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RACOON waste sorter

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Reading Time: 3 minutes

One of the problems faced by individuals is uncertainty over what can and cannot be recycled. While recycling bins are commonplace in most countries, they can become contaminated with the wrong material and that’s why, in the UK alone, some 525,000 tonnes of household waste ends up being rejected at the point of sorting.

This can prove expensive to rectify, but a team of students at Rice University in Houston, Texas, have been working on a low-cost solution. They’ve created a prototype waste bin that keeps a close eye on what is thrown away. “We wanted to provide a safety net for users so they can recycle without fear of contaminating recycling loads,” says one of the students, Rene Carballo.

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Trash training

In designing their project, they opted to use a Raspberry Pi computer as the main control system. “We chose it because of its small but powerful form-factor,” Rene says. They supplemented it with an Arduino to control some sensors and motors. “The use of these two platforms allowed us to make a device that would accurately classify and sort recyclables, while being easy to use and maintain,” he explains.

The system uses a camera to take an image of any trash placed within an intake section that sits between two compartments. This is sent to Raspberry Pi which then seeks to classify the object that has been thrown away, allowing a decision to be made as to whether the item is non‑recyclable or not.

If so, it is sorted into the correct bin, ensuring the one for recycling isn’t contaminated. “The main decision-making mechanism is a neural network that takes an image of the recycled item in order to classify it,” Rene reveals. Gathering the data took three months.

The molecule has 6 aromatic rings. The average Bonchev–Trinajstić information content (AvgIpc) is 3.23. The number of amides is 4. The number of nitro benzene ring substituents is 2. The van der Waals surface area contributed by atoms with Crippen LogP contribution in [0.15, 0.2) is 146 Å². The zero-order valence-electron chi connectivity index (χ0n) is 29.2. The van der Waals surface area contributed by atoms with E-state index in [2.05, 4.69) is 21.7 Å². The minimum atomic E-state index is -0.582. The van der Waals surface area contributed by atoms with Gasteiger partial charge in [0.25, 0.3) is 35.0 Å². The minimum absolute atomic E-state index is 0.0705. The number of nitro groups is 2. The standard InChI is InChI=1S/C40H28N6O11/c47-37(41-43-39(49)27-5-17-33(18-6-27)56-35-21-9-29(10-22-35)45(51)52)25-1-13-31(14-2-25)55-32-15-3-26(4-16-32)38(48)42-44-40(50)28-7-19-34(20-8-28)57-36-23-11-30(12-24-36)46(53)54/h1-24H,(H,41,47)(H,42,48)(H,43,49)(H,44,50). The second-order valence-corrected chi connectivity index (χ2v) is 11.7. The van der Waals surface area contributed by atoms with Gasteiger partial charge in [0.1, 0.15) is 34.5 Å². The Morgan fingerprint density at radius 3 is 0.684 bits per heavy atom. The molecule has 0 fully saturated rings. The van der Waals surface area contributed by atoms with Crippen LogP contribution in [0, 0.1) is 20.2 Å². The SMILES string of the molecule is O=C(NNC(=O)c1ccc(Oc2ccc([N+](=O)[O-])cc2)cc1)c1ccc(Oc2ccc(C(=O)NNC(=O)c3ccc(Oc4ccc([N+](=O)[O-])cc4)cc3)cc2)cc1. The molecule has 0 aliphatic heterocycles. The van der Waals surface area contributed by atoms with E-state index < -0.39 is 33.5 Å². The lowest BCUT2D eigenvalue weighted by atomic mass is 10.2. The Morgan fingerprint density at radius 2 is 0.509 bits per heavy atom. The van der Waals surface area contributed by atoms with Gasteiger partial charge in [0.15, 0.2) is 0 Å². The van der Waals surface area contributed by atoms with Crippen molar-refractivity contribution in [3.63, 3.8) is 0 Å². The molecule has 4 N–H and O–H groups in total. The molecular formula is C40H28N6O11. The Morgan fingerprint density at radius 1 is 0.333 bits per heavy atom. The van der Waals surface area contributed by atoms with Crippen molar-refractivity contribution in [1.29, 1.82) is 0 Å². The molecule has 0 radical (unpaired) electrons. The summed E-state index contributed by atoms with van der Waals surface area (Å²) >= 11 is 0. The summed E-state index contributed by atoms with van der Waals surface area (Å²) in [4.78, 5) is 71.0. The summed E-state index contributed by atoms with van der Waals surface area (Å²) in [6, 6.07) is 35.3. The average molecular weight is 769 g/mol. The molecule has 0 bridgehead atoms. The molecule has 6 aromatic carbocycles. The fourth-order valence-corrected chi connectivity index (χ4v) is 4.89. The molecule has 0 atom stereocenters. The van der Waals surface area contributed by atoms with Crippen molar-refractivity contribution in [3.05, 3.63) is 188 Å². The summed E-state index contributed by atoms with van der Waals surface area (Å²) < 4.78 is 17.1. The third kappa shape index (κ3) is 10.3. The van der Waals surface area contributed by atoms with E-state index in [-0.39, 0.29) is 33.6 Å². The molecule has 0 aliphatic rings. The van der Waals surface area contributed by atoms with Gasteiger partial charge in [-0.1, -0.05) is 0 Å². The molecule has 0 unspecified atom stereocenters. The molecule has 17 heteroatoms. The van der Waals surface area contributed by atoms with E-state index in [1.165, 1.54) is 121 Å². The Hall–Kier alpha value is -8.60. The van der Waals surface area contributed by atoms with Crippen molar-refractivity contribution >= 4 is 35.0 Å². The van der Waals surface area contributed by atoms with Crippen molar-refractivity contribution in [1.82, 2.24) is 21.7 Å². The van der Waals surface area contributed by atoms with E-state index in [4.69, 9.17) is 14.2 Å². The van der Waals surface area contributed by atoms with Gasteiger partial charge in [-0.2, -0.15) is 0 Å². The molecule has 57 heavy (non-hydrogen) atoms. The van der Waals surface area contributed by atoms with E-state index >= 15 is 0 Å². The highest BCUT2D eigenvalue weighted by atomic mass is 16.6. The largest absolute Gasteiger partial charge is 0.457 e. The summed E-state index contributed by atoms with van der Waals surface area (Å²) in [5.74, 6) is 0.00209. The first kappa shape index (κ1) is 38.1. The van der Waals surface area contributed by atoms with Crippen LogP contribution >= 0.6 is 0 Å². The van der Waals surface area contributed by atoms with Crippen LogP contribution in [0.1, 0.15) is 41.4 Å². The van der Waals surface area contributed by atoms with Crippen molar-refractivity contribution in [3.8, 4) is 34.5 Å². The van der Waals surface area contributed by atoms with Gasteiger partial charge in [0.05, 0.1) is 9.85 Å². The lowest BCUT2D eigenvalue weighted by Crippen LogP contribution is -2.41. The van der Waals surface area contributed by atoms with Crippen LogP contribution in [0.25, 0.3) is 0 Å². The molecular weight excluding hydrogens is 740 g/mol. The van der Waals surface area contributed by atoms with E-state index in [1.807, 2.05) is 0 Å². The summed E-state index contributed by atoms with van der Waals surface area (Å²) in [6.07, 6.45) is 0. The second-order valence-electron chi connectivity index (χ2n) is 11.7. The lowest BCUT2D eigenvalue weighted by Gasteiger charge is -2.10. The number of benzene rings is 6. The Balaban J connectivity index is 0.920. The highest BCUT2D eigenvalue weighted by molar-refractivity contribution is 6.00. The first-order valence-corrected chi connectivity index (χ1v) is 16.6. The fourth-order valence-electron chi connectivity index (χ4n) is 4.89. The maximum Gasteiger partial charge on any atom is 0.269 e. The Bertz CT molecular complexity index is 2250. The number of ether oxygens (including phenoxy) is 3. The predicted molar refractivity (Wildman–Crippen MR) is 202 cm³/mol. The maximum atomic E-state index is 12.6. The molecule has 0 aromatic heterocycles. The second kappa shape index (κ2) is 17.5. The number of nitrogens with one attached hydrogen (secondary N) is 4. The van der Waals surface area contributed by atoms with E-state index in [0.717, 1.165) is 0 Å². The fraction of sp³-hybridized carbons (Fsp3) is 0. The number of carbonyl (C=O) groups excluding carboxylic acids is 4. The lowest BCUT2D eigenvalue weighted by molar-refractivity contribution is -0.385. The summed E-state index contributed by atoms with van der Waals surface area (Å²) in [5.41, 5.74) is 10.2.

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“To train the network, we had to source our own data, taking more than 1500 images by hand,” he continues. “As this is a relatively small dataset for deep learning, we mitigated the issue by using transfer learning and data augmentation.”

Cleaning up

As well as sorting rubbish, the device doubles as an educational tool, the idea being that users end up learning what should and shouldn’t be recycled without needing assistance from the smart bin.

“The device is coupled with a companion web app which provides resources on the best recycling practices so people can better understand how to recycle,” says Rene. “It also allows users to check in to the device with a personalised QR code, giving them rewards points when they recycle correctly.”

The students are now looking to refine their project, with the immediate aim of making their own university more sustainable by placing these bins around the campus. “We want to improve on the algorithm to increase the accuracy of the device, and spend more time on the web app to allow for more personalised feedback to the user,” Rene says. “It’s more important than ever to take care of our planet.”

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